Playing at History?

If the title of my blog doesn’t hint strongly enough, my training and education is in history. Though I’m not working in the field currently, I’m still doing a lot of research on my own and staying up to date with what is happening. Although it wouldn’t seem like it given that history is the study of the past, history is an ever changing and evolving field that constantly re-examines and rewrites itself. Well, in the past week, I’ve stumbled across possibly one of the most bizarre (and horrifying) approaches to the study of history, to the point that I thought I was misunderstanding what was going on. So, what did I find?

Playing at History-

It Started With a Book

Okay, in fairness, nine times out of ten, it starts with a book for me. I grabbed a random audiobook on Hoopla from the library and went on my merry way…. until I started listening to it. This Victorian Life follows author Sarah Chrisman and her husband Gabriel as they live life as thought it is the 1880s. Weird coincidence, they live their old timey life in Port Townsend, Washington- I’ve spent a bit of time there, it’s an interesting town. Still, already the book immediately gives off an unpleasant hipster vibe that makes you question a whole lot of things.

(Dear hipsters of the world,
You aren’t my people, and I don’t think that you are really producing much of anything. Looking back into the past for no apparent reason isn’t interesting and “cool”, it’s pretentious and off-putting.
The Historian.)


Via Goodreads

Wait, WHAT? 

The book begins with the author making the argument that people with inaccurate historical costumes is akin to people wearing blackface, to which I say, “WHAT NOW?”. No, inaccurate petticoats are not the same as someone mocking a race of people, and the people of the past “not being able to defend themselves” is not like racial aggression. WHERE WERE THE EDITORS IN THIS PROCESS?? DID NO ONE SEE THE ISSUE WITH THIS ARGUMENT??? I’ve got to question every single person who came into contact with this book during the production process. Entitled and self-involved hipsters maybe shouldn’t be given the freedom to publish whatever bizarre thought comes into their head… I think that it was even worse in audiobook form, when you are literally hearing a human being say those words aloud, and not vomit immediately after from the stupidity.

Palace of Holyroodhouse

History Isn’t a Game

If you care to move on from that horrifying statement, you move straight into two self-involved twits who believe that living an “authentic” Victorian lifestyle is superior to all others. Well, any historian worth their salt will point out several problems there. 1) Most historians will not argue that one period of history is better than another- there are pros and cons to every historical period, but one isn’t “the best”. 2) The Victorians were historical cherry-pickers- they are known for romanticising the past, and taking the more picturesque elements to create an image that they wanted to project. It’s more than ironic that this couple is doing the same with their bicycles, lantern, and corset. 3) If you are going to argue that it’s better for the environment, you may want to take a gander at the huge amount of environmentally damaging production processes of the Victorian period. Sure, you canned those vegetables at home but people burned coal on the regular and then had small children clean their chimneys. 4) This might be coming later in the book, but I’m going to take a small guess that they don’t fully commit to this Victorian lifestyle. Opium and laudanum for headaches, no antibiotics for infection, and not ever stepping foot on an airplane again? I’m guessing no.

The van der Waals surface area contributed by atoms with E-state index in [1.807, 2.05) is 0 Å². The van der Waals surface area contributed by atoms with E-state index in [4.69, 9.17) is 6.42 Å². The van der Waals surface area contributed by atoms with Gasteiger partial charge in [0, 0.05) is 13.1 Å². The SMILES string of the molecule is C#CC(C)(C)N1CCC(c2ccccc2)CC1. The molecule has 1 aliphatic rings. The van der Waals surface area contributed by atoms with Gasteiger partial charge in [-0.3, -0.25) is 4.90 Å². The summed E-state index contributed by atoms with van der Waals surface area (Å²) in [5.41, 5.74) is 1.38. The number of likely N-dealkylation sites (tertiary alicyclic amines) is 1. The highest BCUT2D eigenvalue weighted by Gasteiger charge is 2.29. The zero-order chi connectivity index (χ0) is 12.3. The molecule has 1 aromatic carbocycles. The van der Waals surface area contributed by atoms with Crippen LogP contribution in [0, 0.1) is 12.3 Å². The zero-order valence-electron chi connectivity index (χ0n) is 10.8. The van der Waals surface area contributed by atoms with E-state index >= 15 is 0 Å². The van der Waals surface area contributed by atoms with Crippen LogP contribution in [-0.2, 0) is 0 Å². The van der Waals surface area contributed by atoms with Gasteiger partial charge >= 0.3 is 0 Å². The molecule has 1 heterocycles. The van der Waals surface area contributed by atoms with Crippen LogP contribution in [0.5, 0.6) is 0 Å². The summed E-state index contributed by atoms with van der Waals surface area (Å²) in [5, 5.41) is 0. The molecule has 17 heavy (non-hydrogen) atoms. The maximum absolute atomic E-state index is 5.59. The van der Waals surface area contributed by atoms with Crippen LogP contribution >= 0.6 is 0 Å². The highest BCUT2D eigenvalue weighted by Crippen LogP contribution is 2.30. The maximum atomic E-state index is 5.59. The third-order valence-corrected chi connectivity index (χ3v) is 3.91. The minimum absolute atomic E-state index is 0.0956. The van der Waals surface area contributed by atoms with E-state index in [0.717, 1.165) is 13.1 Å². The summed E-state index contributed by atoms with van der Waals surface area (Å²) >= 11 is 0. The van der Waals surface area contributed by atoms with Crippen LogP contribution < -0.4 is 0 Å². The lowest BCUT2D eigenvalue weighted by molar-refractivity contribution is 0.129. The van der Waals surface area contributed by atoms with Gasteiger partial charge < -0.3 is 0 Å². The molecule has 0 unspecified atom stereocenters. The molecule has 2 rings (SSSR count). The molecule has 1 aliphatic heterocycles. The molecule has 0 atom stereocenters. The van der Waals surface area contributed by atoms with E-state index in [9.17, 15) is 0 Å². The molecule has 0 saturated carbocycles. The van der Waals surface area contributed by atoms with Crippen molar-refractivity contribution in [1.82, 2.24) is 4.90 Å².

Finding Balance

I don’t believe that history has to be an overly serious- it can be approachable and interesting and open to anyone who wants to dive in! However, it doesn’t mean that it’s a bizarre two-hander play that openly mocks the past (even though it’s premise is to not mock the past). This woman who claims that wearing garb from the late nineteenth century is just what “feels right” for her seems to think that the clothing that is largely connected with the subjugation of women (who were in fact simply the property of their closest male relative) is just clothing. And the education that she is proud of probably wouldn’t have been possible in the period, certainly not her time spent in Japan. Historians spend most of their time either arguing that there are periods of study other than the First and Second World Wars (we know that they are popular, but there are other periods!) or that history is still a worthwhile subject in this STEM based world we live in. This “experiment” is simply a game that appears to be for publicity. So, congrats to them for making money off of it?